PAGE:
Essential Differences Between General Liability and Professional Liability Insurance

Share this article
Last updated on: June 15, 2020

If you are thinking about launching a small business or engaging in a profession, your first endeavor is to determine what types of insurance you will need. Two primary types of coverage that may be needed in your situation are general liability insurance and professional liability insurance. Making an educated determination as to what type or types of coverage you may require necessitates an understanding of these two types of liability insurance policies.

Basic Coverage Provided by General Liability Insurance

General liability insurance is coverage designed to protect a business against certain types of claims made by third parties. There are a trio of essential areas covered under a general liability policy.

First, a general liability insurance policy covers claims made for bodily injuries sustained by a patron at your business. The classic illustration of this type of coverage is a situation in which a person slips and falls on spilled liquid at a business. A business is legally responsible for maintaining its premises or property in a reasonably safe condition. The standard is that a business must take the same steps a similarly situated enterprise would undertake to maintain a safe environment. A business doesn’t need to keep its premises completely safe, only reasonably safe.

Second, a general liability insurance policy covers damages made by a business to the property of another. For example, if an employee of a business is making deliveries and ends up rear-ending another motorist, the business is responsible for the damages caused to the other vehicle.

Third and finally, general liability insurance also covers an array of other claims that are made against businesses with some degree of regularity:

  • libel
  • slander
  • misappropriation of intellectual property
  • trademark infringement
  • copyright infringement
  • patent infringement

Basic Coverage Provided by Professional Liability Insurance

Professional liability insurance is also known by a number of other names:

  • errors and omissions (E&O) insurance
  • malpractice insurance

Professional liability insurance typically provides coverage in four general situations.

First, this type of insurance provides compensation in a situation in which professional services were provided in a negligent manner. The best known of this type of caseinvolves medical malpractice as well as legal malpractice.

Second, professional liability insurance provides compensation to an injured party arising out a failure to uphold the provision of an agreement or broker contractual promises. For example, if an architect entered into a contract to design a building for a developer and failed to do so, professional liability insurance may cover a claim for the contract breach made by the developer.

Third, professional liability insurance provides coverage for claims arising out of incomplete or substandard work. For example, if a plumbing subcontractor doesn’t finish the installation of a sewage system at a project, uses substandard materials, or engages in substandard work, an E&O insurance policy likely would cover such a claim.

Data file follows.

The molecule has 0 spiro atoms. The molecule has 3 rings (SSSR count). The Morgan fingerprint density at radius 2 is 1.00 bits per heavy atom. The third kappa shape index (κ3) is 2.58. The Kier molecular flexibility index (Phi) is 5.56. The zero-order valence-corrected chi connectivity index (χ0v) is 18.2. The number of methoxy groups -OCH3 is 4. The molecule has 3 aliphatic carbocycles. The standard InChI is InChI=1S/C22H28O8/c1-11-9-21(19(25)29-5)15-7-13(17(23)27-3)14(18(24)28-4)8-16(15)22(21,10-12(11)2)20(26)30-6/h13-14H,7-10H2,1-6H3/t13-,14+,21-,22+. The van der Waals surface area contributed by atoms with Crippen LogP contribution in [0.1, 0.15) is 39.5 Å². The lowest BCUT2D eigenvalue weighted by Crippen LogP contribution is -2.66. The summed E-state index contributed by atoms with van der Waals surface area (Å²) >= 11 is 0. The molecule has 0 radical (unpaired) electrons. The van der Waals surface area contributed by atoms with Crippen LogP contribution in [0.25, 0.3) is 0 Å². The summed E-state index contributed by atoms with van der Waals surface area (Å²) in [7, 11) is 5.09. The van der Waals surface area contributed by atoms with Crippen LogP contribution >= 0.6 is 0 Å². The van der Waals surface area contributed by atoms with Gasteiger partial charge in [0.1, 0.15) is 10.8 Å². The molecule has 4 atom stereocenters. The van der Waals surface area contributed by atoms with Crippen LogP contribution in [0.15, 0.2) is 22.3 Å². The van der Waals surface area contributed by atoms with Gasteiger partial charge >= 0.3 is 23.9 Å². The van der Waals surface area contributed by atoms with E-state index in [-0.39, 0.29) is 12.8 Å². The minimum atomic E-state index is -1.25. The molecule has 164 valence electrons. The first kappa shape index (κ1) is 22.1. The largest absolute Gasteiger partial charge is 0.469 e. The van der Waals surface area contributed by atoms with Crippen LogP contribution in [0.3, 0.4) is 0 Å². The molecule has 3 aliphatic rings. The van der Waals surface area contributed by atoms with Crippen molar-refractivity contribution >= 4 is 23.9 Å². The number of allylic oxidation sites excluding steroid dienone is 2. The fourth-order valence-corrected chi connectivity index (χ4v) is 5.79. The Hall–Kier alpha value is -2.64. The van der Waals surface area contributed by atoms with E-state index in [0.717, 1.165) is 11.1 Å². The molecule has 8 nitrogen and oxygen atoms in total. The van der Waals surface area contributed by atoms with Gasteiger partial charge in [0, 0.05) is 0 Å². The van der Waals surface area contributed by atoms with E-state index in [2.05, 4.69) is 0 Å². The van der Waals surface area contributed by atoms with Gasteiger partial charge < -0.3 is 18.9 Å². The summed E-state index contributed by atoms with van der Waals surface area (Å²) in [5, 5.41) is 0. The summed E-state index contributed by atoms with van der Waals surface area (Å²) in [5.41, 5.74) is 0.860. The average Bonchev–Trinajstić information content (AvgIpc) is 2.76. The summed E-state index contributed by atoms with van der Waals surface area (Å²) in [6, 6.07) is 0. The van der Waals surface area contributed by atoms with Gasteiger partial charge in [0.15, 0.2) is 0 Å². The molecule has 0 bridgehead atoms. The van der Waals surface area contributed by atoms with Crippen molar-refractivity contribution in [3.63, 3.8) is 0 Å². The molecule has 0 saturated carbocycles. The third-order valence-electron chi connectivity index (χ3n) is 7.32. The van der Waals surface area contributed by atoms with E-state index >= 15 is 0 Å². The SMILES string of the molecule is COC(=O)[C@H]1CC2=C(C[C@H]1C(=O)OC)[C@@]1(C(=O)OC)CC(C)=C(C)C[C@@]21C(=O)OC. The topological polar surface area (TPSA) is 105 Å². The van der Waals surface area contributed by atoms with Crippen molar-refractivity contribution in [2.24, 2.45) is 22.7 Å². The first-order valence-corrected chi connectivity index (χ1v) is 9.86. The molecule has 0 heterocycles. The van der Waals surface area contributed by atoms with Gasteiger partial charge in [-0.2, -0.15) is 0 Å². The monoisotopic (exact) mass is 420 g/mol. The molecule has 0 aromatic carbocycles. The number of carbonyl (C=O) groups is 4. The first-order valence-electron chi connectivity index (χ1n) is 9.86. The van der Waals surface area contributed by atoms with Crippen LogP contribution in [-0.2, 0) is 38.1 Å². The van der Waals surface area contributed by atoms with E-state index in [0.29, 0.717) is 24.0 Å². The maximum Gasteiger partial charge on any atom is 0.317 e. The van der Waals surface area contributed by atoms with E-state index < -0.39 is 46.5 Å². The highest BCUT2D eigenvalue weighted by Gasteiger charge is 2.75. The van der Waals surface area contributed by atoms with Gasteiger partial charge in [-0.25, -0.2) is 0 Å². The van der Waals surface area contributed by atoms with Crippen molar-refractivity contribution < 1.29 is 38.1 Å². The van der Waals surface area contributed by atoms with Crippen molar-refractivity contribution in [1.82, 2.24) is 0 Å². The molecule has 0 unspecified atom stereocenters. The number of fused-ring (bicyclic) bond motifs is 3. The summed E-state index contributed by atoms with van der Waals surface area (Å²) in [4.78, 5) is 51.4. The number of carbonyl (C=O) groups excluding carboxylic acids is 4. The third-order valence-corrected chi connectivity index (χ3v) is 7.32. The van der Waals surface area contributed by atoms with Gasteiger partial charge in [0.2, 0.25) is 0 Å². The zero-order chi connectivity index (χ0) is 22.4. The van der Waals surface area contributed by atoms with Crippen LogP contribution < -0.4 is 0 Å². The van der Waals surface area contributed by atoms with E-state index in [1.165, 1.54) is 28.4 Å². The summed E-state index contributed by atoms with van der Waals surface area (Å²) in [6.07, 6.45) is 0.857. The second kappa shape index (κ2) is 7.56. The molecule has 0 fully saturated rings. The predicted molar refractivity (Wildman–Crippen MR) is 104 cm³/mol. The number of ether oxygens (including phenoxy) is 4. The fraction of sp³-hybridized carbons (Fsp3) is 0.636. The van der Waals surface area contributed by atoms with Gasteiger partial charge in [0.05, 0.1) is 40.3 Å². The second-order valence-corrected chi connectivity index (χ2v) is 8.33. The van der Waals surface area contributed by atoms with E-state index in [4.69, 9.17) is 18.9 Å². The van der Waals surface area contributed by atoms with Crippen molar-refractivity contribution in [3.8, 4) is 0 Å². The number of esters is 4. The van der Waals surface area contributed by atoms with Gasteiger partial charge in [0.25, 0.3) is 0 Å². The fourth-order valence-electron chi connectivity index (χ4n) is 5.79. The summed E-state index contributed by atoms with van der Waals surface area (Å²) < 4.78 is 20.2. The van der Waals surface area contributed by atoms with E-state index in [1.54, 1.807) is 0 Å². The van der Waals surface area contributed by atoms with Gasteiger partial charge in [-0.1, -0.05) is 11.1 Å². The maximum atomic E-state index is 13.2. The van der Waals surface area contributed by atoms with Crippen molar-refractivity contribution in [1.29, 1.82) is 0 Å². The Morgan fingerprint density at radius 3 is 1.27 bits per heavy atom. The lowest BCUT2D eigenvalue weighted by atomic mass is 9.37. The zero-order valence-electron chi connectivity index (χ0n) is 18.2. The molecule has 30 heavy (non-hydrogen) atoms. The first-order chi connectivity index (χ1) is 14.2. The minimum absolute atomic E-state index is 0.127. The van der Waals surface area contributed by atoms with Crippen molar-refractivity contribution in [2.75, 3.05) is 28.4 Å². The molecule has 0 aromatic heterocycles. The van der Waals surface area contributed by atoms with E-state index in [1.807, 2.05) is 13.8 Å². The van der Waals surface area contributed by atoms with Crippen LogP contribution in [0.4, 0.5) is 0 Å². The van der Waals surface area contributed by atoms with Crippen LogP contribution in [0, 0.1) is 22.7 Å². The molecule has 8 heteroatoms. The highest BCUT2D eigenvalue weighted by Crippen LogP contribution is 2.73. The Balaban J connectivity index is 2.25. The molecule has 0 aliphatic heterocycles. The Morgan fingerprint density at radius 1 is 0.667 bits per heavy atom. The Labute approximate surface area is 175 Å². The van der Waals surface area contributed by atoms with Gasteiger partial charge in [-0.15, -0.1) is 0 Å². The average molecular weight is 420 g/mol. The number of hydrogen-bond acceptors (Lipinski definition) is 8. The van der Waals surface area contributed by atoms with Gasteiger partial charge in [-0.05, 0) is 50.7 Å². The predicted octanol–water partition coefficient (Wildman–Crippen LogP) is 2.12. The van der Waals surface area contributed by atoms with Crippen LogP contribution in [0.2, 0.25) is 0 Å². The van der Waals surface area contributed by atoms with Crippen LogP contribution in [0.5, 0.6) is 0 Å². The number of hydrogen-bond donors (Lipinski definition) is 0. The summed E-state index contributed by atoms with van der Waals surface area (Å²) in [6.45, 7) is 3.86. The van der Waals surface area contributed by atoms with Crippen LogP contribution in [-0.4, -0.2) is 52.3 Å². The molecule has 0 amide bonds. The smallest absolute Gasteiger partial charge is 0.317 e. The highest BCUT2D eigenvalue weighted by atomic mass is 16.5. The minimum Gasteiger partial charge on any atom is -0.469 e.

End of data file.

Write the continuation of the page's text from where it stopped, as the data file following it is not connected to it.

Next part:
Fourth and finally, a typical professional liability insurance policy is designed to provide coverage or compensation for other types of mistakes or omissions. If an accountant is engaged to file a timely tax return for a client and fails to do so, this omission would likely be covered by a professional liability insurance policy.

Type of Insurance Needed

A business or professional is wise to consult with a skilled, experienced, knowledgeable commercial insurance broker or agent to determine what types of insurance are needed for a particular endeavor. A business or professional nearly always needs to maintain a general liability insurance policy. (It’s difficult to imagine a scenario in which a business or professional wouldn’t need general liability insurance coverage). This is the case even when a business or professional is operating exclusively online.

Not all businesses need to maintain professional liability insurance. For example, a retailer typically has no need for such coverage. One exception is if a retailer is involved in designing and creating some type of customized product.

The reality is that many professionals are required to maintain professional liability insurance. If they fail to do so, they face the prospect of having their professional licenses suspended.

A commercial insurance agent or broker can assist a business or professional in finding the most suitable types of insurance coverage. Often, a business or professional can save money on the overall costs of different insurance policies when they are obtained as part of a comprehensive package of coverage.

A business or professional must always bear in mind that the failure to maintain necessary general liability or professional liability coverage can be costly. In the absence of insurance, the assets of a business or professional must be used to satisfy a successful lawsuit pursued by an injured third party.

Share this article